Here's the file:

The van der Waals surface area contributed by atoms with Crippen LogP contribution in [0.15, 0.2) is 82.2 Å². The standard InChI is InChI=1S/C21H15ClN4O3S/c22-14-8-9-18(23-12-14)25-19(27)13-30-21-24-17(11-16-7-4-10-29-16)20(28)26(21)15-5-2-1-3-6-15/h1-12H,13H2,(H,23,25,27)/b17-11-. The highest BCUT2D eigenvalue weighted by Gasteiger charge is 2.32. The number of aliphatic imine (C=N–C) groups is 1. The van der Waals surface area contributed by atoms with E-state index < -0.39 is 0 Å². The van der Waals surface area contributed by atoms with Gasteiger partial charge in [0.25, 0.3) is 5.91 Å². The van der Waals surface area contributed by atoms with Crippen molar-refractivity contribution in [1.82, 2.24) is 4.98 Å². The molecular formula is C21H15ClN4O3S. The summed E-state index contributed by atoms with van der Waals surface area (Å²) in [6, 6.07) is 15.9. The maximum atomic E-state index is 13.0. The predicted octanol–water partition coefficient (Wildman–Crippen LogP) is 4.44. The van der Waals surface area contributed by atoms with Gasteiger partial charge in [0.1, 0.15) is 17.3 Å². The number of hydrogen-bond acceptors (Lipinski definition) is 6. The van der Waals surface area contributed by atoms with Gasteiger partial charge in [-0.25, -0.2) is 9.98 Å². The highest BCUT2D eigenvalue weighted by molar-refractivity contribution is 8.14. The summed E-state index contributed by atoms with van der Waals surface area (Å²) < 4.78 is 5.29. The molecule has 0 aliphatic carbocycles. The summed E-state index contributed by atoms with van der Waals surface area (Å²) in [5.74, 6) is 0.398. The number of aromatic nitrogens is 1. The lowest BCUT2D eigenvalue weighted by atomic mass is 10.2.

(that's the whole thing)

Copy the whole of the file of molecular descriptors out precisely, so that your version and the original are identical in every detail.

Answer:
The van der Waals surface area contributed by atoms with Crippen LogP contribution in [0.15, 0.2) is 82.2 Å². The standard InChI is InChI=1S/C21H15ClN4O3S/c22-14-8-9-18(23-12-14)25-19(27)13-30-21-24-17(11-16-7-4-10-29-16)20(28)26(21)15-5-2-1-3-6-15/h1-12H,13H2,(H,23,25,27)/b17-11-. The highest BCUT2D eigenvalue weighted by Gasteiger charge is 2.32. The number of aliphatic imine (C=N–C) groups is 1. The van der Waals surface area contributed by atoms with E-state index < -0.39 is 0 Å². The van der Waals surface area contributed by atoms with Gasteiger partial charge in [0.25, 0.3) is 5.91 Å². The van der Waals surface area contributed by atoms with Crippen molar-refractivity contribution in [1.82, 2.24) is 4.98 Å². The molecular formula is C21H15ClN4O3S. The summed E-state index contributed by atoms with van der Waals surface area (Å²) in [6, 6.07) is 15.9. The maximum atomic E-state index is 13.0. The predicted octanol–water partition coefficient (Wildman–Crippen LogP) is 4.44. The van der Waals surface area contributed by atoms with Gasteiger partial charge in [0.1, 0.15) is 17.3 Å². The number of hydrogen-bond acceptors (Lipinski definition) is 6. The van der Waals surface area contributed by atoms with Gasteiger partial charge in [-0.25, -0.2) is 9.98 Å². The highest BCUT2D eigenvalue weighted by molar-refractivity contribution is 8.14. The summed E-state index contributed by atoms with van der Waals surface area (Å²) < 4.78 is 5.29. The molecule has 0 aliphatic carbocycles. The summed E-state index contributed by atoms with van der Waals surface area (Å²) in [5.74, 6) is 0.398. The number of aromatic nitrogens is 1. The lowest BCUT2D eigenvalue weighted by atomic mass is 10.2.